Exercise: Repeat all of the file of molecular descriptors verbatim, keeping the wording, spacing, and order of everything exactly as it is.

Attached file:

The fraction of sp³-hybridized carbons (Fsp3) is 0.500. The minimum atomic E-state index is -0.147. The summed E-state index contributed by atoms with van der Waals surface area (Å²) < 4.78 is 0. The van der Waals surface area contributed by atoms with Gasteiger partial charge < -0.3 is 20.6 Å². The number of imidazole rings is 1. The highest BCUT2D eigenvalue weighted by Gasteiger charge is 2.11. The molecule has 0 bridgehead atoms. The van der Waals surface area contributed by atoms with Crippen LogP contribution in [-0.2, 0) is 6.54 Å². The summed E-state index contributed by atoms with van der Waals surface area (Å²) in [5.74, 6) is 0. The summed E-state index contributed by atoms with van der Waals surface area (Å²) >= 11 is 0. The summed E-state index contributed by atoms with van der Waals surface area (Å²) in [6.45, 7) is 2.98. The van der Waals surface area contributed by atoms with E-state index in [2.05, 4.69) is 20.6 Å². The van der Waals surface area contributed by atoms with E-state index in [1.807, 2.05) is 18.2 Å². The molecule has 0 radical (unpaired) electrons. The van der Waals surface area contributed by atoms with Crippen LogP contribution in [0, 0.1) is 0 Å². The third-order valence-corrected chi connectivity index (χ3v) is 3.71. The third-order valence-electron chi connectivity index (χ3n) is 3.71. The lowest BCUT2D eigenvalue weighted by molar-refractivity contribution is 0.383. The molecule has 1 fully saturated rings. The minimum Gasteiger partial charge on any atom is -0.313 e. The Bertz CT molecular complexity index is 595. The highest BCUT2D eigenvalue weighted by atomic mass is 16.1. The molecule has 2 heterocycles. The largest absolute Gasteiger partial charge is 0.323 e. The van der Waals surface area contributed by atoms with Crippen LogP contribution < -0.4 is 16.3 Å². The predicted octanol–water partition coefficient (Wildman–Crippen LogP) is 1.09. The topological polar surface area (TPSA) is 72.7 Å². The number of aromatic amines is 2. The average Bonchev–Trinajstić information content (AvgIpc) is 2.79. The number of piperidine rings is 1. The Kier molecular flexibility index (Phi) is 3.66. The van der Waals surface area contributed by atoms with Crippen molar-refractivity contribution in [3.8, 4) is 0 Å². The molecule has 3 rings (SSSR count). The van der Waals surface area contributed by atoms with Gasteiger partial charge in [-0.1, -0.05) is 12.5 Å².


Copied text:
The fraction of sp³-hybridized carbons (Fsp3) is 0.500. The minimum atomic E-state index is -0.147. The summed E-state index contributed by atoms with van der Waals surface area (Å²) < 4.78 is 0. The van der Waals surface area contributed by atoms with Gasteiger partial charge < -0.3 is 20.6 Å². The number of imidazole rings is 1. The highest BCUT2D eigenvalue weighted by Gasteiger charge is 2.11. The molecule has 0 bridgehead atoms. The van der Waals surface area contributed by atoms with Crippen LogP contribution in [-0.2, 0) is 6.54 Å². The summed E-state index contributed by atoms with van der Waals surface area (Å²) in [5.74, 6) is 0. The summed E-state index contributed by atoms with van der Waals surface area (Å²) >= 11 is 0. The summed E-state index contributed by atoms with van der Waals surface area (Å²) in [6.45, 7) is 2.98. The van der Waals surface area contributed by atoms with E-state index in [2.05, 4.69) is 20.6 Å². The van der Waals surface area contributed by atoms with E-state index in [1.807, 2.05) is 18.2 Å². The molecule has 0 radical (unpaired) electrons. The van der Waals surface area contributed by atoms with Crippen LogP contribution in [0, 0.1) is 0 Å². The third-order valence-corrected chi connectivity index (χ3v) is 3.71. The third-order valence-electron chi connectivity index (χ3n) is 3.71. The lowest BCUT2D eigenvalue weighted by molar-refractivity contribution is 0.383. The molecule has 1 fully saturated rings. The minimum Gasteiger partial charge on any atom is -0.313 e. The Bertz CT molecular complexity index is 595. The highest BCUT2D eigenvalue weighted by atomic mass is 16.1. The molecule has 2 heterocycles. The largest absolute Gasteiger partial charge is 0.323 e. The van der Waals surface area contributed by atoms with Crippen LogP contribution < -0.4 is 16.3 Å². The predicted octanol–water partition coefficient (Wildman–Crippen LogP) is 1.09. The topological polar surface area (TPSA) is 72.7 Å². The number of aromatic amines is 2. The average Bonchev–Trinajstić information content (AvgIpc) is 2.79. The number of piperidine rings is 1. The Kier molecular flexibility index (Phi) is 3.66. The van der Waals surface area contributed by atoms with Crippen molar-refractivity contribution in [3.8, 4) is 0 Å². The molecule has 3 rings (SSSR count). The van der Waals surface area contributed by atoms with Gasteiger partial charge in [-0.1, -0.05) is 12.5 Å².